Here at Legacy Magazine, we are passionate about helping individuals gain clarity around their personal, professional, and relational lives. With a million competing priorities and “to-do’s”, it is easy for us to get caught up in the daily grind and lose sight of who we are and what our unique purpose is. One way to counteract these chaotic forces is to intentionally invest time into connecting with your inner thoughts and feelings through reflective journaling.
Reflective journaling is an extremely powerful, curiosity-sparking tool. Karl Weick summed up the benefits of reflection perfectly when he famously said, “How will I know what I think until I hear myself say it.” When you write something down -or say something out loud- you interact with your thoughts in a completely new way. In fact, we believe that if you adopt a systematic approach to reflective journaling, it will change your life!
We aren’t the only ones that believe in the power of journaling. Here are just a few of the proven positive effects of reflective journaling (thanks to Huff Post):
After reading that list, is there anything the reflective journaling can’t do?!? Seriously though, reflective journaling is an extremely powerful tool to add to your daily self-care arsenal. And yes, we said arsenal. Everyday we are bombarded with overloaded schedules, demanding personalities (toddlers, we’re looking at you), and negativity from news sources and social media. We owe it to ourselves to step out of the chaotic pace of the world and cultivate confidence by connecting with our internal thoughts.
Why is it so important to connect with our internal thoughts? Scott Snook of Harvard Business School likens the reflective process to crystallization. “In the physical world, crystallization refers to the process whereby a previously worthless stone or liquid hardens into a precious gem. A similar transformation takes place during the process of reflection. As we reflect, previously unformed ideas or feelings take shape and become fixed; they become “crystal clear.” Through reflection, we gain clarity, not only about ideas and concepts, but also about ourselves.”
Snook’s model for development (Readiness + Experience + Reflection = Development) lays out a roadmap for us to explore personal, professional and relational growth. Although it is easy for us to “get” that experience is crucial, what we typically undervalue is reflection, which is absolutely crucial to learning from experience.
As Military spouses, it seems as if we have a lifetime of “experiences”- we have experienced more moves and extended periods of time away from their spouse in ten years than most people face in an entire lifetime. But these experiences alone don’t have the power to refine our character; it is these experiences coupled with self-reflection that truly cultivates confidence and growth. Deployments alone don’t make us stronger individuals, but reflections on those lessons learned during a deployment certainly provide great sources of strength.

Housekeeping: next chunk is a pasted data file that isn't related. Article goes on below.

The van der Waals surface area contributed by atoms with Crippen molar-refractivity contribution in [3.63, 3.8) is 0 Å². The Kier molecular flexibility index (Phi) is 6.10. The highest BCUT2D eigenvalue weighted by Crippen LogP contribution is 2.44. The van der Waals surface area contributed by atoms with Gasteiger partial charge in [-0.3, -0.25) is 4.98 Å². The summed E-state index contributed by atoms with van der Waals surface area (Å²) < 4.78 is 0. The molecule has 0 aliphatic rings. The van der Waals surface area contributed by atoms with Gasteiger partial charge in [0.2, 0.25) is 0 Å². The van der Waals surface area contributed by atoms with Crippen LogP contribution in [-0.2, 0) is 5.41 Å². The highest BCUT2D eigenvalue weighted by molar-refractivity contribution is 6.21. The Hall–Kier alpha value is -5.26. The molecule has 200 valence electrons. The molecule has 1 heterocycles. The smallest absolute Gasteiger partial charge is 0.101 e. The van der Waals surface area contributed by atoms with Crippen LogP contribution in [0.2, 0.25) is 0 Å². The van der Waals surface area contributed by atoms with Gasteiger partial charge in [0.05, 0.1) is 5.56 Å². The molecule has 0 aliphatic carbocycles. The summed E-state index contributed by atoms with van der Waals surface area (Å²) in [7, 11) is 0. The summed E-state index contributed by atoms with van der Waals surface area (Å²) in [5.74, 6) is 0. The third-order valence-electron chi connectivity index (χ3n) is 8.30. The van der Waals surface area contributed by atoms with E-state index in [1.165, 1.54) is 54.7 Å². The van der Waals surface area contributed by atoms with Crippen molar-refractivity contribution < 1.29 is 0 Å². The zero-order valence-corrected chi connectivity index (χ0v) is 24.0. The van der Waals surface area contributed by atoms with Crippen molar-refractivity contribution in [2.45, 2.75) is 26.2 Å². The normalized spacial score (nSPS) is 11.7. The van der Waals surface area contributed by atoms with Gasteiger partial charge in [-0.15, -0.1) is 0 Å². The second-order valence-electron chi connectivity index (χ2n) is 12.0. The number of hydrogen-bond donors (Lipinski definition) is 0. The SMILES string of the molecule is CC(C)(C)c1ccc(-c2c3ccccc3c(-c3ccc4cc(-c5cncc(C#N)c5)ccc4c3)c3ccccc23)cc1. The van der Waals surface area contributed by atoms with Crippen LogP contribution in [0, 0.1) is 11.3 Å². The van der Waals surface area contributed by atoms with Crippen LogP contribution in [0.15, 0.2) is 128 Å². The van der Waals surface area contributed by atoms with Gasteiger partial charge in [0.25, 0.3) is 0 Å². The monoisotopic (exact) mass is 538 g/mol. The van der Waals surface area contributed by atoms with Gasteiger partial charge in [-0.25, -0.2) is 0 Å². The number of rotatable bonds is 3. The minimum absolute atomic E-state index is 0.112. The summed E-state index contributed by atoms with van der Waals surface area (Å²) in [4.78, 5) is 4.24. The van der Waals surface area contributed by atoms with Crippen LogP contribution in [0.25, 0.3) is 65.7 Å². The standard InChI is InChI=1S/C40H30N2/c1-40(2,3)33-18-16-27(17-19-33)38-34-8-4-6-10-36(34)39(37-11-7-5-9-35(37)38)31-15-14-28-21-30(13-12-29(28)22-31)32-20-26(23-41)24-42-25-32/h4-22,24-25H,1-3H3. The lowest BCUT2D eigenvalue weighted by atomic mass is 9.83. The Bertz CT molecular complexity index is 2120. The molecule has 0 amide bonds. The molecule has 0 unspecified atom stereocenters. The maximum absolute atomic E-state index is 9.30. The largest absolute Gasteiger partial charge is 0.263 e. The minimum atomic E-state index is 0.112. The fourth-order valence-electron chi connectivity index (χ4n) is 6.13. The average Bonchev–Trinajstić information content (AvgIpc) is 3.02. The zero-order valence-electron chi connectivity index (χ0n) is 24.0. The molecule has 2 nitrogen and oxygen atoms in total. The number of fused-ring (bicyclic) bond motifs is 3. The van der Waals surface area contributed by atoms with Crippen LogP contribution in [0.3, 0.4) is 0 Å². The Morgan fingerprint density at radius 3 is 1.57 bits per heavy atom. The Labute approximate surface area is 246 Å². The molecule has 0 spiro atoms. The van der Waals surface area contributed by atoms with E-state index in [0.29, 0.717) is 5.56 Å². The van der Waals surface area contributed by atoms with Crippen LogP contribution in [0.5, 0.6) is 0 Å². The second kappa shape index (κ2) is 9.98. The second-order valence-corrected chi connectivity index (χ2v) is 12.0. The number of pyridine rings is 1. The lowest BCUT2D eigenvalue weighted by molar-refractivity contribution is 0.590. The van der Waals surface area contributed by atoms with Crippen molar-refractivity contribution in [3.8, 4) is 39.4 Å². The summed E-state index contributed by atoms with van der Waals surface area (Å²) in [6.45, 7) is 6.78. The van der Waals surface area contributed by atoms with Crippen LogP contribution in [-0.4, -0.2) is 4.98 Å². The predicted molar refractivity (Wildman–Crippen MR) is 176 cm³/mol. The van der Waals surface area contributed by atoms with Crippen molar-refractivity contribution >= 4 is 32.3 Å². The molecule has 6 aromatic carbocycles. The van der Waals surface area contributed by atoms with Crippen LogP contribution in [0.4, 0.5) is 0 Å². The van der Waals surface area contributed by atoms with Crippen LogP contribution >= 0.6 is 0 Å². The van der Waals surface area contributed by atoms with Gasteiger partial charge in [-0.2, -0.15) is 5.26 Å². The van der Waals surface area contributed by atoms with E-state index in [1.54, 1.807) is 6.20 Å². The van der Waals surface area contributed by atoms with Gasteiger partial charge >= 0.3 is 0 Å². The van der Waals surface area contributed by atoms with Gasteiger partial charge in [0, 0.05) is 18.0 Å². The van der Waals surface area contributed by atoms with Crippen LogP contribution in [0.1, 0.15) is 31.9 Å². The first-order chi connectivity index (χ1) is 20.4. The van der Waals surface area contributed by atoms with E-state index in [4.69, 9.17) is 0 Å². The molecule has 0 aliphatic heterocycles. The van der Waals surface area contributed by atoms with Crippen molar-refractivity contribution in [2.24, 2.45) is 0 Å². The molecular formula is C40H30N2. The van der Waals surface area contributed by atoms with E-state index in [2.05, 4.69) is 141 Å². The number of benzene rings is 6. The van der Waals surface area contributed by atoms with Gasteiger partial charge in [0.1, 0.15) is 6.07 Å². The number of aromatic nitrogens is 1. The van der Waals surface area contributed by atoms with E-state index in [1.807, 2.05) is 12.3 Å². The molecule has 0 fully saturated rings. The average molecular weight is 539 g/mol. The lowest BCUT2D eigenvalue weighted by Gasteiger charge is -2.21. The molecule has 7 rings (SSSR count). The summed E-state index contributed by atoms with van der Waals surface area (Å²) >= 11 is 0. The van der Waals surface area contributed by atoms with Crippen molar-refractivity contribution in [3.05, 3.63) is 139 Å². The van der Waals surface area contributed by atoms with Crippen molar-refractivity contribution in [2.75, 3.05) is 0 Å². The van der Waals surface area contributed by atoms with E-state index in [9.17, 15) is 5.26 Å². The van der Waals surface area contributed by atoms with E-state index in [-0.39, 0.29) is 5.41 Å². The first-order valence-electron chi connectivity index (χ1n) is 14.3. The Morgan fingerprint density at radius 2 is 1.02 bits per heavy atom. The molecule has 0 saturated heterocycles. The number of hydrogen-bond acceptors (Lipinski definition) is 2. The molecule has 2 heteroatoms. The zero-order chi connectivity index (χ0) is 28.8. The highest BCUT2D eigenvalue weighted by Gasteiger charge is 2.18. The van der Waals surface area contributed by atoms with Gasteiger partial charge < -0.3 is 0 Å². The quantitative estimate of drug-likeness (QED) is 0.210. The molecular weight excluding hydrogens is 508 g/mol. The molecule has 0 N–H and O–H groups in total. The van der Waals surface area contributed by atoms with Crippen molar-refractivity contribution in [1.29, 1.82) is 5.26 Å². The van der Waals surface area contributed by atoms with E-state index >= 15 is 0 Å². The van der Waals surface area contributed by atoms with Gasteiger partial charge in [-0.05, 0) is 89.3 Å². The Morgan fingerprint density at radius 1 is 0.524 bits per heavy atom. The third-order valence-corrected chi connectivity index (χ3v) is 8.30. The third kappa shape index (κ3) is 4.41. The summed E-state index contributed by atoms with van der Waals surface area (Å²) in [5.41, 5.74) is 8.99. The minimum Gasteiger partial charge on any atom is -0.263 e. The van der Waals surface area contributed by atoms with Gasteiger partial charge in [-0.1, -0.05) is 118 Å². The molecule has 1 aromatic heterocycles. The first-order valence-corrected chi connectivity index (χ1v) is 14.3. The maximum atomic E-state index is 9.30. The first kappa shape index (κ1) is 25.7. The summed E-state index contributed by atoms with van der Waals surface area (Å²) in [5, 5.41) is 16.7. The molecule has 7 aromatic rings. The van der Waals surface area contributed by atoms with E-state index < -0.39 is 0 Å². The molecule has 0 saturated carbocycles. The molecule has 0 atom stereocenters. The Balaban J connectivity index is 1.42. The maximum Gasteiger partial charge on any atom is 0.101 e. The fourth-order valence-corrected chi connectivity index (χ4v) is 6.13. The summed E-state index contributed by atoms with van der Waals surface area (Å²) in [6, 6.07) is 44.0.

Reflective journaling is also important for our development as caregivers. We spend so much time “doing” life that we have little time to reflect on what it is we are actually doing, if we even like what we are doing or how we could do things better! But when we pause and dig deeper into our thoughts, we can gain the clarity we need to positively impact those around us. Generation after generation, new mothers are told to “enjoy it while it lasts” because children grow so quickly. And generation after generation of new mothers have rolled their eyes at this saying because the first few years can feel like an eternity when a screaming baby is attached to you twenty hours a day! Instead of automatically dismissing this good-natured advice, let’s seek to apply it by making sense of our experiences through reflective journaling. By taking ten minutes out at the end of the day to reflect on the positive events (baby first smile, etc.), vent about the frustrating aspects (reflux, need we say more?) and learn from our experiences (always, always, always pack a change of clothes) we can create awareness and intentionality within the daily grind.
Reflective journaling is also a necessary practice for those who seek to create a career outside of the home. How can you properly convey your value and worth to an organization if you don’t know your own value? By taking the time to iteratively reflect upon both your successes and lessons learned, you will have an amazing source of information to prepare for your next job interview or yearly evaluation. Additionally, managers/business should seek to create a reflective culture within their organizations. Encouraging employees to journal and (when appropriate) sharing personal insights gleaned will ensure that creativity and connectedness are a part of the fabric of the organization.
We want to challenge you to spend three minutes (yes, just three minutes) everyday for the next three weeks journaling. Some people prefer to have a prompt while others like to open up the floodgates and see where the experience takes them. We are less concerned with what you are journaling about and more concerned that you are taking the time to invest in yourself and connect with your inner passion and purpose!